Las Vegas – International CES – Rather than digging their heels in and bracing for change, companies – from behemoths to startups – must be agile enough to stay ahead of the technological pace and be ready to hop into adjacent markets...If they want to survive the long haul, that is.
That was one of the key messages here Wednesday at a high power executive session aptly titled: Fast Innovation: Disrupt or be Disrupted.
One company that has had to change its ways is Cisco Systems, which recently underwent a big reorg to change the way it operates, including a reassembling of 70% of its engineering capabilities. And the latest shift was done not just to improve growth prospects but to help to ensure that it’s in position to survive.
John Chambers, Cisco’s CEO, predicted that only 40% of today’s Fortune 500 companies will “existing in a meaningful way” within the next decade, believing that, in high tech, if a company misses one big transition, it could find itself out of business within two years.
That culling of the Fortune 500 prediction “speaks to change,” he said, and the notion that some companies will fail to reinvent themselves in the years to come. Cisco, Chambers said, has changed more operationally in the last year than it has in any five year period. “Change is really hard, but it’s going to be required for survival,” Chambers said, later stressing that “it’s painful” when a company has to disrupt itself.
Chambers said Cisco took some lessons from Comcast, which has adopted an Agile approach that was largely born out of the software industry to accelerate its ability to develop and launch new products on a rapid basis. Some of that handiwork, which called for a commitment to having teams from engineering, business development, finance, sales, marketing and human resource be on the same page at the same time, is found in X1, Comcast’s new cloud-based platform.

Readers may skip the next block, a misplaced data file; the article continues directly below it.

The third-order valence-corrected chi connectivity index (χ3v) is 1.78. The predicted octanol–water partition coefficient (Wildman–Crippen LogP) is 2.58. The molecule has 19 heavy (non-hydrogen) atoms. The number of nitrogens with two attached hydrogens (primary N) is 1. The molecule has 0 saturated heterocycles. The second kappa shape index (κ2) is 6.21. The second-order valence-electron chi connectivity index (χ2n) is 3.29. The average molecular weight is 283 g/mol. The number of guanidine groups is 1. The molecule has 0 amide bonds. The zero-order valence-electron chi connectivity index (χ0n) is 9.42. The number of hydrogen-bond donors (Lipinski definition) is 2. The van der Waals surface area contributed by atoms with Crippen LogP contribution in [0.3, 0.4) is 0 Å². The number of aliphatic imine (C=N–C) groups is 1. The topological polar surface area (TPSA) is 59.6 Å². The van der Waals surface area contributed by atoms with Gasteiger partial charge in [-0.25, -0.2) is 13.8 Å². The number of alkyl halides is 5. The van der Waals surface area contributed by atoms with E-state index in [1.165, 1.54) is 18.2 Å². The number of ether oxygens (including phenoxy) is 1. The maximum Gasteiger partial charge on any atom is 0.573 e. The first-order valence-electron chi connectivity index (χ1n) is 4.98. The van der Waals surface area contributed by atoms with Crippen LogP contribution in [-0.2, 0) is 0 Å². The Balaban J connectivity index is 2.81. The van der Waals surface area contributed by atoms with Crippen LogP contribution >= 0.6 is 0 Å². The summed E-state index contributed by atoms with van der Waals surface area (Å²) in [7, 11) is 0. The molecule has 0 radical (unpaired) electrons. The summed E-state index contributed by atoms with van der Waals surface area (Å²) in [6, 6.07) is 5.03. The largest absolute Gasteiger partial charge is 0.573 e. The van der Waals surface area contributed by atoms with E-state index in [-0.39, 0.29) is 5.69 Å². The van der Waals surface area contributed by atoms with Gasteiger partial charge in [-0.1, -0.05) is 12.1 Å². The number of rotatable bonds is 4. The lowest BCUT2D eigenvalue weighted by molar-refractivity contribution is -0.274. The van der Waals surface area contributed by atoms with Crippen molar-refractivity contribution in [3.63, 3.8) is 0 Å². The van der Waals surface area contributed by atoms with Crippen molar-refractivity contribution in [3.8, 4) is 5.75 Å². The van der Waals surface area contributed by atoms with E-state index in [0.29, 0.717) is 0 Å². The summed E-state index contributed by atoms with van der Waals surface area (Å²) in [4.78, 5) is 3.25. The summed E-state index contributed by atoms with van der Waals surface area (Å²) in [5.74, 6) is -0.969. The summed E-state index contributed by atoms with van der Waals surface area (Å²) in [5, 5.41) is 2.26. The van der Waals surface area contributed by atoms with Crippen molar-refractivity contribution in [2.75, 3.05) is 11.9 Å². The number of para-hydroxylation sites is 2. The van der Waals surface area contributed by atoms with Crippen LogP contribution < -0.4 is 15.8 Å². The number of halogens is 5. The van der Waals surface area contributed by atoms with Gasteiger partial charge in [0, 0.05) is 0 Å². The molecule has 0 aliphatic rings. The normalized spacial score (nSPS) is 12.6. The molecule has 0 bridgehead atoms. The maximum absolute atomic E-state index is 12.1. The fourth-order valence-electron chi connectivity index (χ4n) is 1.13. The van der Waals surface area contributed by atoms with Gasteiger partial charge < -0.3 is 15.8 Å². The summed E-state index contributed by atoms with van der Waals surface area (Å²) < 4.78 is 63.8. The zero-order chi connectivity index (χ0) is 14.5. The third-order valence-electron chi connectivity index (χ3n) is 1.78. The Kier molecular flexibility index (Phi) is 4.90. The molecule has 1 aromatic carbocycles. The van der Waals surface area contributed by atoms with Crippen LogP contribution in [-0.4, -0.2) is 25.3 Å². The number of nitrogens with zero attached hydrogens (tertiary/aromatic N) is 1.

“We can now move in days and weeks and not months and years,” Neil Smit, Comcast Cable’s president and CEO, said, adding that the shift to Agile processes have helped to boost Comcast’s patent base by 30% each year over the last four years. “It has really invigorated the organization.”
But it takes a major commitment, particularly among large companies. “We are giants…but it requires a lot of power to make [us] move,” Werner Struth, chairman of Robert Bosch LLC, a company that big in automotive and mobile products, appliances and manufacturing products.
Panelists also discussed how it’s necessary for companies to enter adjacent industries.
For Comcast, one adjacency it’s targeting is WiFi, which is becoming increasingly important to the MSO’s broadband business. Comcast has deployed about 8 million WiFi hotspots (in the home and in business and metro locations), and the average Xfinity WiFi user now consumes 2.3 Gigabytes of data per month, above the cellular average of about 2 Gigabytes, Smit said.
Smit was also asked to predict if the pending merger between Comcast and Time Warner Cable will happen. His confident, yet terse, response: “Absolutely.”
Chambers also weighed in on the potential for broadband to be reclassified under Title II as the FCC pursues new network neutrality rules. He’s against it, holding that it could have a chilling effect on broadband deployments and upgrades if ISPs question the financial return they’d get.
“Well-meaning regulation can sometimes result in disaster,” Chambers said.
As for Comcast, Smit confirmed that the MSO plans to start some market trials of DOCSIS 3.1 this year, referring to cable’s emerging multi-gigabit platform for HFC networks.